One day during my graduate school years in New York City, I found a man lying dead on the sidewalk.

Under typical circumstances I probably would never have realized that he was dead. But on this day, I was standing at the crossing, waiting for the traffic light to turn red, so I happened to look at him longer than I usually would have. The longer and harder I looked, the more it seemed that he was not breathing. I bent down. For some reason I was afraid to touch him, so I did not put my ear against his chest. But I got close enough to know for certain that he was dead.99fda38232b01fb41673220af629cf7c-2

People walked by, pretending not to notice the dead man or me. It was a warm winter day, with a preponderance of filthy urban slush. I said a quiet prayer for the man.

I did not own a cell phone, but when I got to campus I called 911 and told them about the dead man.

Of course, people die by the thousands in similar circumstances throughout the world. But experiencing this man’s corpse so close-up brought me face-to-face, in both a figurative and literal sense, with the reality of one man’s death—cold and lonely even in one of the most densely populated cities in my country.

What hit me hard was not the fact that this man had died—it was the idea that, as far as I knew, nobody cared.

The more I thought about the situation, the more questions I had.

Did this man have any brothers or sisters? Living parents? Nieces or nephews? Would anybody care that he had died? Did he have friends who might wonder what had happened to him?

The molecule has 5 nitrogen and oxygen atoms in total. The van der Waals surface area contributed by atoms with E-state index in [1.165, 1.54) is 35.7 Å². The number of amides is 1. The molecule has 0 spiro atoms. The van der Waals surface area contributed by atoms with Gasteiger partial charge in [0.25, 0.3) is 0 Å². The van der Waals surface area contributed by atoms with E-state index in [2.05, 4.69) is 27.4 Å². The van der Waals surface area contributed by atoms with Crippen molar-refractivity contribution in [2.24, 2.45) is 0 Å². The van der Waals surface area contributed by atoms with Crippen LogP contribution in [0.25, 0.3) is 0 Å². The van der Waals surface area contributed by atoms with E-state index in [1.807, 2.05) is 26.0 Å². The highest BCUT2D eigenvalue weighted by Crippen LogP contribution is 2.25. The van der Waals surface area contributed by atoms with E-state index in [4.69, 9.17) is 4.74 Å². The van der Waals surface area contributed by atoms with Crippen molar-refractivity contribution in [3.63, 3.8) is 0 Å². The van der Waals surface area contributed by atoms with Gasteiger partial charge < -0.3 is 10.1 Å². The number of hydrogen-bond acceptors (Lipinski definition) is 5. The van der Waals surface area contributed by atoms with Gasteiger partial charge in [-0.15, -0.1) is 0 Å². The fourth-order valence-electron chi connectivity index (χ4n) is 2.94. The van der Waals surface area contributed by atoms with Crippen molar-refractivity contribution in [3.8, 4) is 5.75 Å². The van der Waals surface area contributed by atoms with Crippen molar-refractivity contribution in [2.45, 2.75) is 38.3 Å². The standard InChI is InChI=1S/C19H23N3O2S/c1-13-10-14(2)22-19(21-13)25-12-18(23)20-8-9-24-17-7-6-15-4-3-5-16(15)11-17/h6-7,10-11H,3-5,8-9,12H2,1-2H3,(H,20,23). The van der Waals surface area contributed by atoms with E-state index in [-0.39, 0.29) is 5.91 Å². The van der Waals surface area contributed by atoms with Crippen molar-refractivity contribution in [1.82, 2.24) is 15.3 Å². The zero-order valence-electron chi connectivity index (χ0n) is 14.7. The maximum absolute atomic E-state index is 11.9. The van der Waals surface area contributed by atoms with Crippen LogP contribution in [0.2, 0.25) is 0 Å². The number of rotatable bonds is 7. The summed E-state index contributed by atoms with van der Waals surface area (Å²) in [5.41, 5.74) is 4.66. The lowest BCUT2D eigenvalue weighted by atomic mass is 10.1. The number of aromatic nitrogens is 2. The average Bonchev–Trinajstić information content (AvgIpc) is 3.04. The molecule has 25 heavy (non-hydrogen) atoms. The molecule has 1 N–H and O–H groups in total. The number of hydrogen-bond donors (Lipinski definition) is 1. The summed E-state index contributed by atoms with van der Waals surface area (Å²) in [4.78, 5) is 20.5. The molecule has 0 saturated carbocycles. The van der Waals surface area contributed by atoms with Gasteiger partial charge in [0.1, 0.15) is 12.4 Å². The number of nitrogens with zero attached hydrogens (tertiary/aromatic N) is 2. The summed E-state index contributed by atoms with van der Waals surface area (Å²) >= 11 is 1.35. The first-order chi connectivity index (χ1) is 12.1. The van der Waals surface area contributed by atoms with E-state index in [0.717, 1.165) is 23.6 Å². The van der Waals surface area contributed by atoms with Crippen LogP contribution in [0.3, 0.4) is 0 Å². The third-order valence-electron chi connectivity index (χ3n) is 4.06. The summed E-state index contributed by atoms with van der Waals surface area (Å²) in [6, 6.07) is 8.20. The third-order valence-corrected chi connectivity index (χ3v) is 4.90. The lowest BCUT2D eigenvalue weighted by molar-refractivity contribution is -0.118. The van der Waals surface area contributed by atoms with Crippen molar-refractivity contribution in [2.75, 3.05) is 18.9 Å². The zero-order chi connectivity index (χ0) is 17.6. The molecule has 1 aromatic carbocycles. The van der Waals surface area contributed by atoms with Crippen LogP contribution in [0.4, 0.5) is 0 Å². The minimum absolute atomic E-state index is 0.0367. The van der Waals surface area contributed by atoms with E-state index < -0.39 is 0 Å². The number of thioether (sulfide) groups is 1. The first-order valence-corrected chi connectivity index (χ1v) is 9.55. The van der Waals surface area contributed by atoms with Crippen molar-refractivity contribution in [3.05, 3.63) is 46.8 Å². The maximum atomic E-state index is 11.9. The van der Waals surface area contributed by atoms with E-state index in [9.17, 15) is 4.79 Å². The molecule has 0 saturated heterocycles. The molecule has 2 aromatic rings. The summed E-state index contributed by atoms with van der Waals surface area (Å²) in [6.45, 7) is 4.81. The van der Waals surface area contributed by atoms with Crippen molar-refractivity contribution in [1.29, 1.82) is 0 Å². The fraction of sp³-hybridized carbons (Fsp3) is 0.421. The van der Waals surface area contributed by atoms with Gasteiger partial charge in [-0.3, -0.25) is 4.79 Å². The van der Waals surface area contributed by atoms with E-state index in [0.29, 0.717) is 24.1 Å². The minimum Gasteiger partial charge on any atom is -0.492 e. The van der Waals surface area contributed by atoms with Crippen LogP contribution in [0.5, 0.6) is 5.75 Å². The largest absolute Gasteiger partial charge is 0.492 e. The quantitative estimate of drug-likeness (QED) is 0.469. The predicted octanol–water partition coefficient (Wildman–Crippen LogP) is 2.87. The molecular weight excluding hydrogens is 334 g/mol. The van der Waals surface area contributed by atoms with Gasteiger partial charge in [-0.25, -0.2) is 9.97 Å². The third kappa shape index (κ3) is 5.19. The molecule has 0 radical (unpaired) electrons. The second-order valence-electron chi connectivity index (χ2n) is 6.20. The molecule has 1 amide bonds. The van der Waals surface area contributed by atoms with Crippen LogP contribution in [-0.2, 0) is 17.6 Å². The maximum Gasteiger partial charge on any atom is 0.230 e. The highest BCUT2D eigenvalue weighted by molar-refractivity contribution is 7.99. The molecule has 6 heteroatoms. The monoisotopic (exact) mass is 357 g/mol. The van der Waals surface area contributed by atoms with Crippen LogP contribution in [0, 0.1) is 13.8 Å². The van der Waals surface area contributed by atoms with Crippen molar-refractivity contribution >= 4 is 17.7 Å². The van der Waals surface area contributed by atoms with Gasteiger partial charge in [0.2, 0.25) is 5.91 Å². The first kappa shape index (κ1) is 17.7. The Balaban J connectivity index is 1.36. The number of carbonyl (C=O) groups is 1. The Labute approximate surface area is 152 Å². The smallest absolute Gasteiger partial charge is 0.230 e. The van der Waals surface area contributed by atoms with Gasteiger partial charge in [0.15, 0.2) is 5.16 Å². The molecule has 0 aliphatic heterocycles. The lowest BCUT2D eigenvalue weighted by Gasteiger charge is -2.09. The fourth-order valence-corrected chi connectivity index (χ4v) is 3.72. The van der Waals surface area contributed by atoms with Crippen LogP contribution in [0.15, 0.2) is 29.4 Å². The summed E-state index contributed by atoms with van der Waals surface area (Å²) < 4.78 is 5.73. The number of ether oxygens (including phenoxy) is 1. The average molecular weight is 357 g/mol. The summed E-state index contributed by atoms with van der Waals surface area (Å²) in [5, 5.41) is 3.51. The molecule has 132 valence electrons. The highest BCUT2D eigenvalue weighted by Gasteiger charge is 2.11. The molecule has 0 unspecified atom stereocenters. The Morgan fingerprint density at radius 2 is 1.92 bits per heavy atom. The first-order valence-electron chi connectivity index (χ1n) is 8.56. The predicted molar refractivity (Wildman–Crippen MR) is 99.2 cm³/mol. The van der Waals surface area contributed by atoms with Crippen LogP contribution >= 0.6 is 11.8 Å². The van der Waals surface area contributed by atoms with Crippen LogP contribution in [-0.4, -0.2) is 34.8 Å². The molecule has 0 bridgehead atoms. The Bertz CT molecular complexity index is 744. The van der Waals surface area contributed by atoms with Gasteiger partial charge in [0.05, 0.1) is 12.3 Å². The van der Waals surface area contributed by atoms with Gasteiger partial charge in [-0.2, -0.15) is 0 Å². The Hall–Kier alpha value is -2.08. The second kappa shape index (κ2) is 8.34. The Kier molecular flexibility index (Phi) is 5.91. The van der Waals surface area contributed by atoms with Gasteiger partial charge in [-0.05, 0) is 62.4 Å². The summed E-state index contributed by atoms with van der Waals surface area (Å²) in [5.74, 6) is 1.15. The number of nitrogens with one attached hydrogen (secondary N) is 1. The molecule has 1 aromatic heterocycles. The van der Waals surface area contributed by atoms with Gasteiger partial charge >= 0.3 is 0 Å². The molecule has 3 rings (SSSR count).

If his name was known, would anybody cry upon hearing of his demise? Would anybody attend his funeral? Would he even have a funeral?

After his death, would anybody think of this man? Did anybody have photographs of this man in happier times? Would friends talk about mutual memories of this man, and laugh, and perhaps cry? Had this man ever made a difference in somebody’s life?

Had this man ever fallen in love?

Had this man had a job or career? Had he studied hard in his youth and early adulthood toward a profession and gone on to make a living doing something he loved or despised or grew indifferent toward?

Did he ever have a pet?

What good times had this man had? Had he traveled? Had he gone swimming in the ocean? Had he eaten a meal at a fine restaurant? Had he ridden a bicycle in Central Park on a bright spring day?

What if, instead of this man, I had died on that same day on that same spot on the street? Would people have still just walked by and pretended I wasn’t there?

How would it feel to know that not a single other person in the world gives a damn whether you even exist?

The more I considered the paradox of this man’s lonely death among so many people, the more the situation actually began to make sense.

In our urban high-rise buildings, we live in close quarters for years with other human beings whose names we never even learn.

And why should our dying be any different from our living?

 

Ranjit Souri (rjsouri [at] gmail [dot] com) teaches classes in improvisation, comedy writing, and creative non-fiction in Chicago.

 

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